Show Less

Italian Yearbook of Human Rights 2015


Edited By Interdepartmental Centre on Human Rights

The Italian Yearbook of Human Rights 2015 provides a dynamic and up-to-date overview of the measures Italy has taken to adapt its legislation and policies to international human rights law and to comply with commitments voluntarily assumed by the Italian Government at the international level.
The 2015 Yearbook surveys the activities of the relevant national and local Italian actors, including governmental bodies, civil society organisations and universities. It also presents reports and recommendations that have been addressed to Italy in 2014 by international monitoring bodies within the framework of the United Nations, the Council of Europe and the European Union. Finally, the Yearbook provides a selection of international and national case-law that casts light on Italy’s position vis-à-vis internationally recognised human rights.
«Italy and Human Rights in 2014: the Challenge of National/International Constitutional Synergism» is the focus of the introductory section of the Yearbook. The complex network of monitoring actions carried out by the supranational bodies, and the relative reporting requirements Italy must meet, can only be viewed in the context of reciprocal exchange and strengthening between the provisions enshrined in the national Constitution and international human rights law.
The Italian Agenda of Human Rights 2015 represents an updated orientation tool intended to support the commitment taken by the Italian Government in the framework of the second Universal Periodic Review (October 2014) before the UN Human Rights Council.


Show Summary Details
Restricted access

Part I. Implementation of International Human Rights Law in Italy


Part I ImPlementatIon of InternatIonal Human rIgHts law In Italy 43 International Human Rights Law The first Part of the Yearbook is divided into two chapters. The first is devoted to the review of the major international human rights instru- ments that Italy has ratified, as well as to the identification of both those international instruments signed but not ratified by the Country and those adopted in 2014 that have not been subjected to any initiative of accept- ance yet. The framework of Italy’s international obligations takes into consid- eration the universal conventions adopted within the system of the United Nations, the conventions of the Council of Europe as well as the European Union treaties and secondary law. Accordingly, the information provided are preliminary to the presentation of the national normative apparatus – the Constitution, national and regional laws – which is the subject of the following chapter. The complete list, updated to December 2014, of the 111 international le- gal instruments on human rights considered into this publication (43 of the United Nations, 16 on disarmament and non-proliferation and 52 of the Council of Europe) and of Italy’s acceptance status (ratification, signature, no initiative) is available online at:, in the section “attachments”. I. Legal Instruments of the United Nations In 2014, Parliament ratified the Optional Protocol to the International Covenant on Economic, Social and Cultural Rights (l. 3 October 2014 No. 52); however, as of 31 December 2014 the act of ratification was yet to be deposited. The complete list,...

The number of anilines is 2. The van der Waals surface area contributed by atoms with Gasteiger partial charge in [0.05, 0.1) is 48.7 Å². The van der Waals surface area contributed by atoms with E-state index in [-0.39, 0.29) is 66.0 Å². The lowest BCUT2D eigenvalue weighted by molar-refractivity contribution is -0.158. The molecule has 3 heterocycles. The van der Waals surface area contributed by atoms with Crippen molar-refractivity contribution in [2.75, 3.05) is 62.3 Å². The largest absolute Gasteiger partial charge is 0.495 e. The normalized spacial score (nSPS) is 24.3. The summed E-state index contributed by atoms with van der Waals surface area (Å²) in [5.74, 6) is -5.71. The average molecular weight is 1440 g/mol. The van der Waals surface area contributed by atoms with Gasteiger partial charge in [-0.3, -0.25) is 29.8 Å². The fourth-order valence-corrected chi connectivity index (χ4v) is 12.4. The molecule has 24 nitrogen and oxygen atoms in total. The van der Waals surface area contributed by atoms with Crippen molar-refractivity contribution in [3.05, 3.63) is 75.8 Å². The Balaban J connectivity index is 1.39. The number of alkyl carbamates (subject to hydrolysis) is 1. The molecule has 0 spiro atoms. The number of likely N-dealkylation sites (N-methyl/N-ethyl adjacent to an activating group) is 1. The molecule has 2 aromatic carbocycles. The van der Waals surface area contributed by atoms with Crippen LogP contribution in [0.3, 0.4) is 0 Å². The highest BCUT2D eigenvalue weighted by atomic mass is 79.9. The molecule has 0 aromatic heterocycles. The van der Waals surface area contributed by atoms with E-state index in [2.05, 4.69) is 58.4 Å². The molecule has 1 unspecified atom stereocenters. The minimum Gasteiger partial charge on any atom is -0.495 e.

You are not authenticated to view the full text of this chapter or article.

This site requires a subscription or purchase to access the full text of books or journals.

Do you have any questions? Contact us.

Or login to access all content.